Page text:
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The Crucible - How does Arthur Miller make Act III of the Crucible exciting for the audience?

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Introduction

How does Arthur Miller make Act III of the Crucible exciting for the audience? Act III of The Crucible is the most exciting act of the play. It keeps the audiences on the edge of their seats, gets them laughing and crying. The Crucible has a lot of influences. One of these is the actual events that took place in Salem in 1692, this makes the audience more interested as they can learn something about the past. Another influence is the 1950s McCarthy 'witch-hunt' that was going on when the play was first written and performed. This means that the audience can empathise with the characters to a certain extent. In the first two acts, accusations of witchcraft slowly become more serious. At first Abigail is only in a small about of trouble for dancing in the woods, but when her uncle suspects witchery she starts throwing accusations of witchcraft at innocent people. The audience start to see Abigail and the other girls as the 'Baddies' and John seems to be a 'Good Guy'. We also find out that John had an affair with Abigail; this brings a sense of sexual tension to the play. John's wife, Elizabeth, gets arrested, leaving the audience wondering whether or not she will get hanged! Just before Act III begins, there is an interval. This will give the audience time to think about what they have just seen and to speculate about what will happen next. ...read more.

Middle

Danforth orders the ninety-one people to be arrested, which is bad news for Francis as he promised them they would have no trouble. After this, Francis says very little. After that catastrophe, Giles quickly steps in with an attention-grabbing accusation. He says there is a witness that states Putnam told his daughter to "cry witchery upon George Jacobs". However this also backfires on them, as he gets arrested for contempt of court for not giving the name of his witness. The audience are taken aback by this, and will be waiting for the 'Goodies' to take the lead again and hoping Giles will not get hanged. Mary and John are trying to tell the court that she was lying before, and that the other girls are pretending and condemning innocent people. The audience are pleased, as it seems the Judges believe them, however this soon changes. Hathorne asks if the girls were pretending to faint in court before, and although she confirms this, she fails to prove it. This disappoints the audience, as they know that Mary is being truthful. To make things worse, the girls start screaming, claiming that Mary is sending a cold wind onto them. Mary denies this accusation, but the Judges do not believe her. At this point the audience are wishing that the judges could see that the girls are fakes. ...read more.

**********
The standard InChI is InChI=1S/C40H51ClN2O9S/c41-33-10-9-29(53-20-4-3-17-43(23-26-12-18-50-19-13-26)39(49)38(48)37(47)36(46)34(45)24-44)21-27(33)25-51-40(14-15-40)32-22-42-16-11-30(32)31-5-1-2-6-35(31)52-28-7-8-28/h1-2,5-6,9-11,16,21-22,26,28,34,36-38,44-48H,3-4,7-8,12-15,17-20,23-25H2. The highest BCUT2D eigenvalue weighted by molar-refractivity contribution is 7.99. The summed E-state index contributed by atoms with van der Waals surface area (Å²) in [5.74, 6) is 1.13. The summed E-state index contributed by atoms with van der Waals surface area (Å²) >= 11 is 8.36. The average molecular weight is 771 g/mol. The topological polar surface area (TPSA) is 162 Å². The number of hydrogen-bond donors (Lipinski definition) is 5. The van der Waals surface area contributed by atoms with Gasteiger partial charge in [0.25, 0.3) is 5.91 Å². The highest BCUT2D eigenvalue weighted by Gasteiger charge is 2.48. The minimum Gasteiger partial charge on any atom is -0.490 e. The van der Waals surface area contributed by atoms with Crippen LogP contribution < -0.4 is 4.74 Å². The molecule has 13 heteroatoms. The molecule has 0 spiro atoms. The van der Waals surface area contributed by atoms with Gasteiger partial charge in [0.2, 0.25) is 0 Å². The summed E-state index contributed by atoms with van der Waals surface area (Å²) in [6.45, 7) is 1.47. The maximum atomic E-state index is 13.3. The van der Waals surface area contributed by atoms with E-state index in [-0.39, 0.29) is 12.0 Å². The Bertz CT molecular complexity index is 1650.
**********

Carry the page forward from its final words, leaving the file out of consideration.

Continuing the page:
Conclusion

The audience are shown the effect that religion has on the lives of the characters and how the Bible can relate to real life. There is also a lot of old fashioned language, the sort that would have been spoken in the seventeenth century. The audience will find the play more believable if the correct kind of language is used. The women are referred to as 'Goody', meaning 'good wife.' This is the sort of language used in the 1600s and is far more interesting for the audience to listen to than modern day English. There is also a small amount of Latin used in the play to show the knowledge and power of a character. Danforth uses the Latin phrase 'ipso facto' to show that he is an intelligent and powerful man. A threat is something that can keep an audience interested in a scene. Giles says, " I will cut your throat." This is a direct threat, leaving the audience in suspense, waiting for an act of violence. However there is no violence in the act. There is also a small amount of humour. Giles gives a very graphic image when he says, "A fart on Thomas Putnam." This is a very simple form of humour, but it is still amusing to the audience. In my opinion Act III is by far, the most interesting act of the play. It has shocking plot twists, lies, threats and humour. Miller uses a variety of different techniques to keep his audience in suspense, and he does so very well. ...read more.

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